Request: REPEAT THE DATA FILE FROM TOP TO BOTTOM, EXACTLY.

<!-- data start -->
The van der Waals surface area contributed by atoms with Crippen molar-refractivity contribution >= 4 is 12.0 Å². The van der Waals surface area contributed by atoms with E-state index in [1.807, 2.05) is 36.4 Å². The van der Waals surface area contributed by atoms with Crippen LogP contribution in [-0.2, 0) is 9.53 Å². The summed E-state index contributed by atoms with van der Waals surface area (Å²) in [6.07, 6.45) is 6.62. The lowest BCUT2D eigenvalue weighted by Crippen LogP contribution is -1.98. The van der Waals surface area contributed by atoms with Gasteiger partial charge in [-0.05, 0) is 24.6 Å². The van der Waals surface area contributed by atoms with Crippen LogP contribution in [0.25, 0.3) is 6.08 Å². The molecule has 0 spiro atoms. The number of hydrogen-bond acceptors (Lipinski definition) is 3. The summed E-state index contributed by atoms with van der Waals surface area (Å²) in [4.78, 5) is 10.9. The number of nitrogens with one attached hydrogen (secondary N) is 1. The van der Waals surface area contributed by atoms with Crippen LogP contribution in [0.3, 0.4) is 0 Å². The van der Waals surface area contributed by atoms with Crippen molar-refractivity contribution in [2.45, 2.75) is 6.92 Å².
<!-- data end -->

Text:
The van der Waals surface area contributed by atoms with Crippen molar-refractivity contribution >= 4 is 12.0 Å². The van der Waals surface area contributed by atoms with E-state index in [1.807, 2.05) is 36.4 Å². The van der Waals surface area contributed by atoms with Crippen LogP contribution in [-0.2, 0) is 9.53 Å². The summed E-state index contributed by atoms with van der Waals surface area (Å²) in [6.07, 6.45) is 6.62. The lowest BCUT2D eigenvalue weighted by Crippen LogP contribution is -1.98. The van der Waals surface area contributed by atoms with Gasteiger partial charge in [-0.05, 0) is 24.6 Å². The van der Waals surface area contributed by atoms with Crippen LogP contribution in [0.25, 0.3) is 6.08 Å². The molecule has 0 spiro atoms. The number of hydrogen-bond acceptors (Lipinski definition) is 3. The summed E-state index contributed by atoms with van der Waals surface area (Å²) in [4.78, 5) is 10.9. The number of nitrogens with one attached hydrogen (secondary N) is 1. The van der Waals surface area contributed by atoms with Crippen LogP contribution in [0.3, 0.4) is 0 Å². The van der Waals surface area contributed by atoms with Crippen molar-refractivity contribution in [2.45, 2.75) is 6.92 Å².